Sometimes I forget, with all the mass amounts of cuntiness which courses through this city, that the people here are generally quite balanced and respond to great tragedy with a resounding ‘meh’."

"It's true! I can't see us having an appetite for '7/7' merchandise and souvenirs, and, when it's all cleared up, I don't think this is going to become a significant part of the national, or even the city's, psyche.

"Meh."


And from Lenin's Tomb.

http://leninology.blogspot.com/

from poster "isakofsky":
"It's interesting, isn't it, that even if we condemn the killings...any attempt whatsoever to link what they've done to any aspect of the political/military situation is deemed as eg encouraging the terrorists. It's weird. Haven't they noticed that this country is at war. Haven't they noticed that war legitimates the use of violence. It was all so bloody predictable. This country used violence against another country, so it was pretty bloody obvious that either people from that country or surrogates believing that they were acting on behalf of those people would try and use violence against this country in reply. That's war. The moral outrage of our leaders is incredible. What's happened (presumably) is that some people have thought to bring the war here. It is terrible, horrible and disgusting. But no more terrible, horrible and disgusting than what our leaders have done to the dead civilians of Afghanistan and Iraq. Our leaders will struggle to tell us that what the London terrorists have done is more disgusting that what they've done. The cheek of it is staggering. what's more, I suspect that the arrogance of our leaders in saying that the deaths they cause can't be counted, were minimal and all in a good cause, serves to incite a terrorist response even more."


from poster "Larry Lamb":
"Well, I got my lunch at Pret's in Soho at 14:00 ish. Wish I knew what was going on at the place I wanted to get my lunch from, the fabulous Opuz kebab shop on Old Compton Street - open but not letting anyone in.

"My spot poll shows that all my (work) local pubs were open, and all the bars closed, which says something fairly obvious. Mood in the pubs agreeable insouciant - someone in the next room had had BBC radio London on all day which had seemed to be trying very hard to summon an "emotional" reaction (wonder what that is, eh readers?) - mood in the pub suggested that had failed."


From poster "ann on":
"The attacks are horrible and frightening, and I have done my fair share of phoning round everyone I know to check they are ok and my own "thank god I had a day off work today because I usually go past there" moments.
However, I would not be so shaken about the political effects of the bombs yet. I think there are reasonably strong public currents against foriegn wars, ID Cards, racial/religious scapegoating , not just on the grounds that these things are bad in themselves, but also becuase they do not stop terrorism. The first and worst effect of terrorist outrages is the loss of life. The second bad effect is they push politics to the right, to repressive and military repsonses. However, I think some of the public debate, the stance of many people way beyond the hard left, embracing lots of Labour MP's (and some Libdem ones), the Trade Unions, the general public mean that this nasty attack will not pitch us into a sharp move to the right - indeed as in Madrid, the effect can go in two political directions. People need to stand up for what they believe, but I do not think it will be as hard as you imply."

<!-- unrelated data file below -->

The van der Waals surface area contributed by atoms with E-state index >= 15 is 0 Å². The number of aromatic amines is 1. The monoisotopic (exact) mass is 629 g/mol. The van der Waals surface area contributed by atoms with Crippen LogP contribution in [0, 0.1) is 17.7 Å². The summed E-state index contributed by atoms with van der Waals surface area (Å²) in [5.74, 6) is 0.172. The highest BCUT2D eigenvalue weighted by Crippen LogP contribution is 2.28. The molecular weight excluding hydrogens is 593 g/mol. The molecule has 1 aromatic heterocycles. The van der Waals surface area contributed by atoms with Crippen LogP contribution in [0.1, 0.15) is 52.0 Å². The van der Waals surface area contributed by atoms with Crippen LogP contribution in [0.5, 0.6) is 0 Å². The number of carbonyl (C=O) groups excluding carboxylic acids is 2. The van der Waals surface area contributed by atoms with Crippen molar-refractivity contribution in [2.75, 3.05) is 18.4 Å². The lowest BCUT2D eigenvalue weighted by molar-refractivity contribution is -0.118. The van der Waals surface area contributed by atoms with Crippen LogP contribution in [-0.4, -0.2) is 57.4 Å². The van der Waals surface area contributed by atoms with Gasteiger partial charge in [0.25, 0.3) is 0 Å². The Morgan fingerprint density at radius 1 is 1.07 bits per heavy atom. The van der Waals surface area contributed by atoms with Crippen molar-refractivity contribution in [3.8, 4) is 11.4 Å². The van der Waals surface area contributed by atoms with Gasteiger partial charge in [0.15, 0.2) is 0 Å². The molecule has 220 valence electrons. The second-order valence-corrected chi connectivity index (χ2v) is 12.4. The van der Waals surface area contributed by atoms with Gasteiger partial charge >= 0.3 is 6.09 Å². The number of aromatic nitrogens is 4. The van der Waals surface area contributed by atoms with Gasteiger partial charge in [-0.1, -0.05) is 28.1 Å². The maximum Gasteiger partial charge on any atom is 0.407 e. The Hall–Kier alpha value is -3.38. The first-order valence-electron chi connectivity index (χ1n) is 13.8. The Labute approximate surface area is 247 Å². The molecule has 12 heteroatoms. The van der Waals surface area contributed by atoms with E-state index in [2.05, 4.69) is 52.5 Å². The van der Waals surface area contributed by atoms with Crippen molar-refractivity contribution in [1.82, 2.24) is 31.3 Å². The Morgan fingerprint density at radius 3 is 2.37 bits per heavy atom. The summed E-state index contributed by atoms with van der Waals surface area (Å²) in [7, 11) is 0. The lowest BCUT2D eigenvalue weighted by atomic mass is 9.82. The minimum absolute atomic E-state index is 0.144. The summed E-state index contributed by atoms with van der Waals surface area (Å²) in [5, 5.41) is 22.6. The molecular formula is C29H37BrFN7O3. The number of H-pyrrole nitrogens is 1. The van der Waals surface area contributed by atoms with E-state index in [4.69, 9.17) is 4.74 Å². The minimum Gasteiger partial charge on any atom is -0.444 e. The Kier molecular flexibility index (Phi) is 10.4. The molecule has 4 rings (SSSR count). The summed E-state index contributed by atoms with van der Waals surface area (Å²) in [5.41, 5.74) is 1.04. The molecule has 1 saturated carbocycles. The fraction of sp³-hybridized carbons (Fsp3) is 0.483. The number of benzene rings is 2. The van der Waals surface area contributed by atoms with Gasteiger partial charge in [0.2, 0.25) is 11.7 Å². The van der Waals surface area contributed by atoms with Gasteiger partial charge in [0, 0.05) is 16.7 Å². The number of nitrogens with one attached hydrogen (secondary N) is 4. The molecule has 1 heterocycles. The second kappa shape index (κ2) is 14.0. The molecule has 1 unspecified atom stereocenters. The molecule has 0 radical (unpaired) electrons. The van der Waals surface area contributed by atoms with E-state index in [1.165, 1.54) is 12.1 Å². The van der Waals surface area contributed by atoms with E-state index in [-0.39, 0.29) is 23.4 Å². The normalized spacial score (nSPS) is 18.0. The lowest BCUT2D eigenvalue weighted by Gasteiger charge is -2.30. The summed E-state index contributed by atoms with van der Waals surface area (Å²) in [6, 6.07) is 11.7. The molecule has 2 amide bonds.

"Thankfully, I also suspect (I know we do not know for sure yet) , the scale of the loss of life is low, certainly compared to Madrid. Any deaths - any people killed by the terrorists bombs - are grim, but fewer dying by the bombers actions the better."


from poster "bat020":
"Seconded, ann on. Walking into work today and overhearing passers by chatting it struck me that while people were dazed and shocked, they were also quite calm. Moralising Muslim-baiters...seem to be a small minority, thank fukk."


On the other side of the aisle, David T put up a very interesting post over at Harry's Place.

http://hurryupharry.bloghouse.net/archives/2005/07/07/a_letter_to_a_friend.php

Whatever differences I have with the opinions expressed in the post, I can't argue with the facts and history that he lays out.

Also a good commentary here by Johann Hari:

http://www.johannhari.com/archive/article.php?id=638


Great commentary also from A Fistful of Euros:

http://fistfulofeuros.net/

Rick Strom

It saddens me that people like Trey Stone (hiding behind a fake name, a good decision indeed) fail to recognize the complexity of this situation, and feel compelled to reduce it to such simple cause and effect dynamics that even an 8 year old can relate to it.

We were not in Iraq nor Afghanistan on September 11, 2001. Nor had we done anything but prop up an ally (in Israel). This is much more complicated than the current anti-war movement can mentally process, I'm afraid.

Marc said it well. Neither Bush's nor Blair's nor anyone else's actions and/or policies justified this, and to suggest so doesn't compute.

rosedog

I find too Hilary deeply grating, and am horrified at the notion that she could ever be in real danger of becoming the Dem nominee. But she's not unintelligent, and tonight she was making a reasonable point. Truth be told, from reading Hitchens’ face in the beat and a half before he spoke, I'd bet good money that he hadn't a clue what figures might or might not be reasonable on the homeland security issue, or whether said figures had gone up or down in the budget since 2004, so simply resorted to a personal attack cum dismissal, which I found cheap, childish and loathsome in the context. (To put it another way, while you also detest Hilary, I don’t see you saying so on national television---and certainly not during a commentary after a lethal terrorist attack---and absolutely not as method of dodging a question on an issue that merits serious discussion.)